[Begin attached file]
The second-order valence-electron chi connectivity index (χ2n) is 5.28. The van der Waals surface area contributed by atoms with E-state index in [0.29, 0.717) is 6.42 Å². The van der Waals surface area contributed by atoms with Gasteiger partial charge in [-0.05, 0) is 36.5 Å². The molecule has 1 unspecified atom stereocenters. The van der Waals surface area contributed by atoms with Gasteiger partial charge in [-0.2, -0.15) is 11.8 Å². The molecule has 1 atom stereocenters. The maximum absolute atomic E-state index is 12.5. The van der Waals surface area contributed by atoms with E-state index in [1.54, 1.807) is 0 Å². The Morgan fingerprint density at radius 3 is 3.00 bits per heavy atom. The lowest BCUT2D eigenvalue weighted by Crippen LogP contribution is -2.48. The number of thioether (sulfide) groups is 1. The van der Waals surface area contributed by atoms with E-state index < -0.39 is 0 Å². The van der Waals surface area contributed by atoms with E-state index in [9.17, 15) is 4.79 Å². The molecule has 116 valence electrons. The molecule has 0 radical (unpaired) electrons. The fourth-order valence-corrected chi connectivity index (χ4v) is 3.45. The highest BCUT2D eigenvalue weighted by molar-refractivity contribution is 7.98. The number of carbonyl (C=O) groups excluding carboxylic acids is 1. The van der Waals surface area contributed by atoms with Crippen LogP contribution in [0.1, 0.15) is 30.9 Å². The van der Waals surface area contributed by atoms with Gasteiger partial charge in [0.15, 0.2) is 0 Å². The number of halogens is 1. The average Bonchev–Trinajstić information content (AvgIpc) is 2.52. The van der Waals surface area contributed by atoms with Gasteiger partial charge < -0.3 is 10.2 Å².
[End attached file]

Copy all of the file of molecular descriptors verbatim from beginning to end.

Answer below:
The second-order valence-electron chi connectivity index (χ2n) is 5.28. The van der Waals surface area contributed by atoms with E-state index in [0.29, 0.717) is 6.42 Å². The van der Waals surface area contributed by atoms with Gasteiger partial charge in [-0.05, 0) is 36.5 Å². The molecule has 1 unspecified atom stereocenters. The van der Waals surface area contributed by atoms with Gasteiger partial charge in [-0.2, -0.15) is 11.8 Å². The molecule has 1 atom stereocenters. The maximum absolute atomic E-state index is 12.5. The van der Waals surface area contributed by atoms with E-state index in [1.54, 1.807) is 0 Å². The Morgan fingerprint density at radius 3 is 3.00 bits per heavy atom. The lowest BCUT2D eigenvalue weighted by Crippen LogP contribution is -2.48. The number of thioether (sulfide) groups is 1. The van der Waals surface area contributed by atoms with E-state index < -0.39 is 0 Å². The van der Waals surface area contributed by atoms with E-state index in [9.17, 15) is 4.79 Å². The molecule has 116 valence electrons. The molecule has 0 radical (unpaired) electrons. The fourth-order valence-corrected chi connectivity index (χ4v) is 3.45. The highest BCUT2D eigenvalue weighted by molar-refractivity contribution is 7.98. The number of carbonyl (C=O) groups excluding carboxylic acids is 1. The van der Waals surface area contributed by atoms with Crippen LogP contribution in [0.1, 0.15) is 30.9 Å². The van der Waals surface area contributed by atoms with Gasteiger partial charge in [0.15, 0.2) is 0 Å². The number of halogens is 1. The average Bonchev–Trinajstić information content (AvgIpc) is 2.52. The van der Waals surface area contributed by atoms with Gasteiger partial charge < -0.3 is 10.2 Å².